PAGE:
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The record-breaking Downton Abbey spans a deliciously long stretch of time. The show includes the wreck of the Titanic, in which the Crawley family loses its heir, the lead-up to World War I, the War itself, its ...

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Displaying 1–14 of 14 comments

becky roland

February 04, 2013  6:12pm

Why are Christians even watching it?

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Fred Y

January 15, 2013  5:24pm

It's true that there isn't very much explicit religion in Downton Abbey. Religion & Ethics NewsWeekly spoke with Rev. Ian Markham, dean and president of Virginia Theological Seminary—who turns out to be a big fan of Downton Abbey! He talks about religious and spiritual themes in the series, from the invisibility of God to the relationship between faith and a rapidly changing social order. You can view the interview along with previews of Season 3 here: http://www.pbs.org/wnet/religionandethics/episodes/religion-and-downton-abb ey/14519/

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Pop Seal

January 14, 2013  9:30am

It is both naive and 'unbiblical' to expect legitimate Christianity to get good representation from anything in pop culture, regardless of the nature of the presentation or media form employed.

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Rick Morren

January 08, 2013  12:57pm

God isn't absent in Downton Abbey. Christianity is not about how often you mention the name of Christ or go to Church, or as the writer of the above report, Mr. Dorman notes "that there should be a character in the script displaying visible faith". The subtle mentioning of God by the Downton Abbey creators in some of the scenes shows that they basically applied a Biblical approach in making sure that Christ was not overlooked in this production intended for a global and varied audience, including both believers and non-believers. Watching Downton Abbey the viewer does not come away with the feeling that the Crawley family is composed of a bunch of agnostics. Overall this a positive development when watching most of today's TV drama's and sitcoms.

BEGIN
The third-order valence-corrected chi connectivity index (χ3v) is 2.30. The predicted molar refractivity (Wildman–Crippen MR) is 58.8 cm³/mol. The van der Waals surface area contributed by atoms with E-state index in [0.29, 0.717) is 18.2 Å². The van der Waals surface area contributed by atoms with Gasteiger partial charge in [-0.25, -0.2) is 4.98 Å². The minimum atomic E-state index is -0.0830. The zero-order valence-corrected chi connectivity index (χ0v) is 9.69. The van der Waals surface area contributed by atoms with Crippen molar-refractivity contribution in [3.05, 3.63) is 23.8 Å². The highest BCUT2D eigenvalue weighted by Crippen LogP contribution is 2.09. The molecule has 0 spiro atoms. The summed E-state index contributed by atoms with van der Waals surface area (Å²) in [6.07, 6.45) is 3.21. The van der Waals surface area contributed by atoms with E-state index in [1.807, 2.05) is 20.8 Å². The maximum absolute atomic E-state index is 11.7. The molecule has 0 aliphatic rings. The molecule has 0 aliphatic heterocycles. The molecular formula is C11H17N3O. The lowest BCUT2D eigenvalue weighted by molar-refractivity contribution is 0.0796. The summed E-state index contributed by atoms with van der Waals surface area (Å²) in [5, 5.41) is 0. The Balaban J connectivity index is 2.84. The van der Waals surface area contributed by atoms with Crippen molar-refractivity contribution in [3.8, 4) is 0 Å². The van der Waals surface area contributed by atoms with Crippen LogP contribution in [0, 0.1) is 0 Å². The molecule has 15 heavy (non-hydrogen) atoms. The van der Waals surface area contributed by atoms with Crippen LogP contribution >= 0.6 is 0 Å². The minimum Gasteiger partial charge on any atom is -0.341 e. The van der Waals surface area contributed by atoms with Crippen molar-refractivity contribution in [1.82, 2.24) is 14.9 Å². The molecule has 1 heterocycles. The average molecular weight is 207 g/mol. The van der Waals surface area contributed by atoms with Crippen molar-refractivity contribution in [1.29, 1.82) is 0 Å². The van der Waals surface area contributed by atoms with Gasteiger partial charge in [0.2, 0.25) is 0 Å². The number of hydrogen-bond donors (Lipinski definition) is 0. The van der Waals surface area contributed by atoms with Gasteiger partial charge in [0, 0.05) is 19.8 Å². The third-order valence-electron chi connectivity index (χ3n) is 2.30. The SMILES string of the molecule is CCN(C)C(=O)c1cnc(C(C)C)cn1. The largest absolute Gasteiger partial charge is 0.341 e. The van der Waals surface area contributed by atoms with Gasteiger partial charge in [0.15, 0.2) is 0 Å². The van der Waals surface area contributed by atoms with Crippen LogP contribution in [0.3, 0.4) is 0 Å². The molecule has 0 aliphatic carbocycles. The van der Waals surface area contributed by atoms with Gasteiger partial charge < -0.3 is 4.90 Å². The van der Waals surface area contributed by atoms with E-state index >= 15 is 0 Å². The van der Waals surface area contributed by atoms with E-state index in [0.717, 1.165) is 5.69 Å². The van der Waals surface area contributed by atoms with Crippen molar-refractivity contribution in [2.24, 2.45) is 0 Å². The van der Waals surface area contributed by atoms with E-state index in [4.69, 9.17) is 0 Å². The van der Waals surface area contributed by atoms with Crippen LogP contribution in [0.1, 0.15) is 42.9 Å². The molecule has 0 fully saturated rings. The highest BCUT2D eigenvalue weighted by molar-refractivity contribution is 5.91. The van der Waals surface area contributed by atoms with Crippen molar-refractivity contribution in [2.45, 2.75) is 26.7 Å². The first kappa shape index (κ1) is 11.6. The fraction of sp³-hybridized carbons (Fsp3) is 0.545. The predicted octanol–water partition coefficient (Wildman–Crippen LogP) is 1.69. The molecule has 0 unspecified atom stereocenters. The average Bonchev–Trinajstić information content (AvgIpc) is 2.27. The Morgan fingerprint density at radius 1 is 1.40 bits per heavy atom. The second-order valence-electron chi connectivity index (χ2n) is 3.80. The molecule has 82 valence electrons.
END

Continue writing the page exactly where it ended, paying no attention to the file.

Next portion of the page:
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Rick Dalbey

January 07, 2013  2:46pm

Paul, by your standard, there has never been a Christian Church. You are asking for absolute moral, doctrinal and ethical purity with consistent behavior. Does your local church fit that? No. Does America fit that? Of course not. What do we mean when we say a Muslim Nation or a Hindu nation or a Christian nation? We mean the majority of the nation respects and assents to the tenets of that religion, basing their laws on its principles as in India or Saudi Arabia. The majority attends religious services or are baptized. We don't measure whether they live up to the tenets or are sinful. Why call India a Hindu nation if the majority do not live up to Krishna's teachings as Ghandi pointed out? Or why call Iran a Muslim country? England has historically been a Christian nation. National polls show a growing apostasy. Plus, you are ignoring all the arguments for the concept of a just war, which is an ancient argument. America did not enter world war 2 for wealth and power. We were attacked.

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Paul Schryba